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06-26-2012 06:45 AM - edited 06-26-2012 02:22 PM
At the close:
The July corn futures settled 14 1/2 cents higher at $6.45 1/2, while the Dec. contract closed 30 cents higher at $6.24. The July soybean contract settled 13 cents lower $14.69 1/2, while the Nov. 2012 contract settled 12 1/2 cents lower at $14.13. The July wheat futures ended 4 3/4 cents higher at $7.29. July soyoil futures closed $0.42 lower at $50.85. The July soymeal futures closed $3.80 lower at $429.00.
In the outside markets, the NYMEX crude oil is $0.07 per barrel higher, the dollar is higher and the Dow Jones Industrials are 67 points higher.
UPDATED: The new weather models show rain for the eastern Corn Belt in the 1-5 day and the 15-day outlooks. We'll see if it will be enough. As a result, the markets pull back.
The July corn futures are trading 9 cents higher at $6.40, while the Dec. contract trades 17 3/4 cents higher at $6.11 3/4. The July soybean contract is trading 2 1/4 cents lower $14.80, while the Nov. 2012 contract trades 6 cents lower at $14.19 1/2. The July wheat futures are trading 2 1/4 cents lower at $7.22. July soyoil futures trade $0.11 lower at $51.16. The July soymeal futures are trading $1.70 lower at $431.10.
In the outside markets, the NYMEX crude oil is $0.11 per barrel lower, the dollar is higher and the Dow Jones Industrials are 25 points lower.
One floor trader says, "It's a bit confusing as to why the markets have pulled back Tuesday.
"I don't think the hot/dry weather outlook has changed enough to warrant a turnaround in the market. The market believes the soybean crop has a longer growing season and has time to turnaround. Plus, we have July trading at $14.75, that's not cheap. So, you're seeing some profit-taking."
Looking ahead, the weather remains the focus of the market. If we don't get rain soon, the Friday USDA Report could take a back seat to weather factors, he says. I don't see a real bullish report anyway. I don't think the government can afford corn over $7, with July in front of us. Plus, I think the market is trading a U.S. 2012 average corn yield of 147 bushels per acre. But, the USDA will not get anywhere close to that. We could be $1.00 off of our highs," he says.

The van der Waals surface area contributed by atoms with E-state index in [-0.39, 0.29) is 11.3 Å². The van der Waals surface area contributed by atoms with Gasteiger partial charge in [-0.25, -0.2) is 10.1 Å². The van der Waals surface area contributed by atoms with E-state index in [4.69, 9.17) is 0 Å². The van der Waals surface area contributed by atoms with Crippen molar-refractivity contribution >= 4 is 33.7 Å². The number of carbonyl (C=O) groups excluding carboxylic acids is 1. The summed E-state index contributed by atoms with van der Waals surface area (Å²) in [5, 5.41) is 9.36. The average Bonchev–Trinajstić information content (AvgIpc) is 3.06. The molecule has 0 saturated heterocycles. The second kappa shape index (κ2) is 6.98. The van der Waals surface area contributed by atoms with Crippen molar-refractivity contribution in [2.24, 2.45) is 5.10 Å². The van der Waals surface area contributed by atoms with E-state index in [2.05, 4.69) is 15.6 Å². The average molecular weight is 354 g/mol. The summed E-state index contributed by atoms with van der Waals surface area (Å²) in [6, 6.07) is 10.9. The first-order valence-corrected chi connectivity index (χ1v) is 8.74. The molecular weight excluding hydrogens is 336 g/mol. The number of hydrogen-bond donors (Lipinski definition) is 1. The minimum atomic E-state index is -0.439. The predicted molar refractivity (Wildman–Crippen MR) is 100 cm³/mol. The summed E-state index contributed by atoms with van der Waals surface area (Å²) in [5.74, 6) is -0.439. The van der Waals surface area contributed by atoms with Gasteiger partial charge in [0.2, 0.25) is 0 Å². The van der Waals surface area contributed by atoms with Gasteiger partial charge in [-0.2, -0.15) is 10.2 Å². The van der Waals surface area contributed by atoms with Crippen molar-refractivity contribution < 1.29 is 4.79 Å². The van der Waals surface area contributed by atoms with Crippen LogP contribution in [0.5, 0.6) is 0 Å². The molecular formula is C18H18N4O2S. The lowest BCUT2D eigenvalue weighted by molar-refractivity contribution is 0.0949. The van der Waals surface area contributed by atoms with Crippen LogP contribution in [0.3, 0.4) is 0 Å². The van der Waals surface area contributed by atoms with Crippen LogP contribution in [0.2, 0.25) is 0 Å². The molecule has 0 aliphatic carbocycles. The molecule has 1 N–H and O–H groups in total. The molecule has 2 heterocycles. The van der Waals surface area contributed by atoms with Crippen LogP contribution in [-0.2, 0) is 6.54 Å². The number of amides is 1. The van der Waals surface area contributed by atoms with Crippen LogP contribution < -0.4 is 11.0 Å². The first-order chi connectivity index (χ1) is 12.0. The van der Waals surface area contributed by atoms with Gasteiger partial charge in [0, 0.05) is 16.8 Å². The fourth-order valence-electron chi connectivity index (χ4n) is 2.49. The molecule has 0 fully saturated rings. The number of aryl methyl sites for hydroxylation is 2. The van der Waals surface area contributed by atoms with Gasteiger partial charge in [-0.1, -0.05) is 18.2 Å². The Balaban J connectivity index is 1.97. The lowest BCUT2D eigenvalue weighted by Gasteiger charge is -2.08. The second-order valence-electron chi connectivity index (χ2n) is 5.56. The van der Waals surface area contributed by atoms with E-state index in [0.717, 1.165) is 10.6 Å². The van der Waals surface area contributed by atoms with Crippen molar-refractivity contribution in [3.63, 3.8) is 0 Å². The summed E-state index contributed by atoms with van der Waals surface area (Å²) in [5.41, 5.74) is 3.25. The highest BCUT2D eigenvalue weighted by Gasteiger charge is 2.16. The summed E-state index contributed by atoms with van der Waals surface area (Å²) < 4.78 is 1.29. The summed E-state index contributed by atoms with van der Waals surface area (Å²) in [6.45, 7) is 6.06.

One analyst sees this morning's market this way, "No, it seems to be mostly just profit-taking going on, after the big jump. There were no bullish surprises in the data for soybeans, just corn, and spring wheat condition actually improved a bit. I read somewhere that wheat is now too high to be in feed rations which could be, but I have not been able to check Southwest guys yet to see if that is true or not. Some buying showing on the break in beans, corn guys holding. Some selling in the wheat after the recent rally. Seems to be more a pause that refreshes than anything."
Soybeans have turned lower. Corn remains up double-digits, and wheat is only slightly higher.
At the open:
The July corn futures opened 18 cents higher at $6.49, while the Dec. contract trades 27 1/2 cents higher at $6.21 1/2. The July soybean contract is trading 7 1/4 cents higher $14.89, while the Nov. 2012 contract trades 5 cents higher at $14.30. The July wheat futures opened 4 3/4 cents higher at $7.29. July soyoil futures trade $0.14 higher at $51.41. The July soymeal futures opened $1.00 higher at $433.80.
In the outside markets, the NYMEX crude oil is $0.11 per barrel higher, the dollar is even and the Dow Jones Industrials are 15 points lower.
On the screen, corn is up 13 cents in the July, and up 16 cents in the Dec. contract. Soybeans are up 9. All of this exceeds any Early Calls from earlier. Watch out Nute, she's a buckin!
No fresh export sales Tuesday. I tell you what, the demand has really dropped off lately. We could be looking at another weak export sales report Thursday.
By the way, the new morning weather update shifts extreme central Plains heat east. And just some rain for the Midwest in the late June-early July timeframe. I'm sorry, I just don't see any relief coming. Open the gate, let the bulls run.
June really has been a tough month on the U.S. crops. On Monday, the USDA rated the corn and soybean crops at the 2nd lowest on record, for the 3rd week of June. Illinois, alone, had a 15% drop in its corn rating vs. a week ago!
Also, the U.S. soil moisture, 1% of normal, is now at the lowest level in recorded history, for late June timeframe. All of this, combined with weather outlooks that don't have any significant rains in them. I'm smelling a very short pause in the markets. How about you?
It looks like the floor traders are trying to save their jobs. So much so, some are suing the CME Group. Here's the full story, according to the Dow Jones Newswire. It's fairly interesting.
Early calls: Corn 1-2 cents higher, soybeans 1-2 cents lower, and wheat 10-12 cents lower.
Overnight grain, soybean markets=Trading mostly lower.
Crude Oil=$0.13 per barrel higher.
Wall Street=Seen higher, as home and consumer confidence reports are expected to provide support. Spain's debt crisis is eyed.
World Markets=Asia/Pacific stocks are lower, Europe's stocks are higher.
More in a minute,